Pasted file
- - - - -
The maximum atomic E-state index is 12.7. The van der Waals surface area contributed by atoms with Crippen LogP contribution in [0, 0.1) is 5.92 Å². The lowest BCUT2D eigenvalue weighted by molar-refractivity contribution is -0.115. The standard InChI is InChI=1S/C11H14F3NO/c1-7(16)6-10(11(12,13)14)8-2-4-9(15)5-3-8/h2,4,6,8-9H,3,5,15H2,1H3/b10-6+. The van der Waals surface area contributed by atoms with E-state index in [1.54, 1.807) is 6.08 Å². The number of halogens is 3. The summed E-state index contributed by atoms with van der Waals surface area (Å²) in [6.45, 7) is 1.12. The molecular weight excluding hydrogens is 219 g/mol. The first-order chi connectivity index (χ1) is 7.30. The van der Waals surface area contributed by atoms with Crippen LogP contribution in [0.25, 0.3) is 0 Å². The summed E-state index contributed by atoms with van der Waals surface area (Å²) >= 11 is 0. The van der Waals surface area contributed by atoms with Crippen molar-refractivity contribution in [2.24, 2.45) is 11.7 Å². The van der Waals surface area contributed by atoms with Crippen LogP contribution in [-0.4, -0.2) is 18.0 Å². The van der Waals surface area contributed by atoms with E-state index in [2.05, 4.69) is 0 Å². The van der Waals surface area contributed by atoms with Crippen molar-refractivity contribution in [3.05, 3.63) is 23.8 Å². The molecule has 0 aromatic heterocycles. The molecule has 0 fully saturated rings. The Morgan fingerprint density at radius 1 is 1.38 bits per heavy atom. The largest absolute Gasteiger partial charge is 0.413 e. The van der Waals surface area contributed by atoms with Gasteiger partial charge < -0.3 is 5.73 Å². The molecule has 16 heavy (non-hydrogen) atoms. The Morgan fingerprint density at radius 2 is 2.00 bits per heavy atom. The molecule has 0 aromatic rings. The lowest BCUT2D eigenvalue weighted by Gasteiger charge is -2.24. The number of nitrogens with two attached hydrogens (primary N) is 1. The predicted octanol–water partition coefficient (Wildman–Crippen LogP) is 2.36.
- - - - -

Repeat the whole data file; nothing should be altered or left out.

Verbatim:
The maximum atomic E-state index is 12.7. The van der Waals surface area contributed by atoms with Crippen LogP contribution in [0, 0.1) is 5.92 Å². The lowest BCUT2D eigenvalue weighted by molar-refractivity contribution is -0.115. The standard InChI is InChI=1S/C11H14F3NO/c1-7(16)6-10(11(12,13)14)8-2-4-9(15)5-3-8/h2,4,6,8-9H,3,5,15H2,1H3/b10-6+. The van der Waals surface area contributed by atoms with E-state index in [1.54, 1.807) is 6.08 Å². The number of halogens is 3. The summed E-state index contributed by atoms with van der Waals surface area (Å²) in [6.45, 7) is 1.12. The molecular weight excluding hydrogens is 219 g/mol. The first-order chi connectivity index (χ1) is 7.30. The van der Waals surface area contributed by atoms with Crippen LogP contribution in [0.25, 0.3) is 0 Å². The summed E-state index contributed by atoms with van der Waals surface area (Å²) >= 11 is 0. The van der Waals surface area contributed by atoms with Crippen molar-refractivity contribution in [2.24, 2.45) is 11.7 Å². The van der Waals surface area contributed by atoms with Crippen LogP contribution in [-0.4, -0.2) is 18.0 Å². The van der Waals surface area contributed by atoms with E-state index in [2.05, 4.69) is 0 Å². The van der Waals surface area contributed by atoms with Crippen molar-refractivity contribution in [3.05, 3.63) is 23.8 Å². The molecule has 0 aromatic heterocycles. The molecule has 0 fully saturated rings. The Morgan fingerprint density at radius 1 is 1.38 bits per heavy atom. The largest absolute Gasteiger partial charge is 0.413 e. The van der Waals surface area contributed by atoms with Gasteiger partial charge < -0.3 is 5.73 Å². The molecule has 16 heavy (non-hydrogen) atoms. The Morgan fingerprint density at radius 2 is 2.00 bits per heavy atom. The molecule has 0 aromatic rings. The lowest BCUT2D eigenvalue weighted by Gasteiger charge is -2.24. The number of nitrogens with two attached hydrogens (primary N) is 1. The predicted octanol–water partition coefficient (Wildman–Crippen LogP) is 2.36.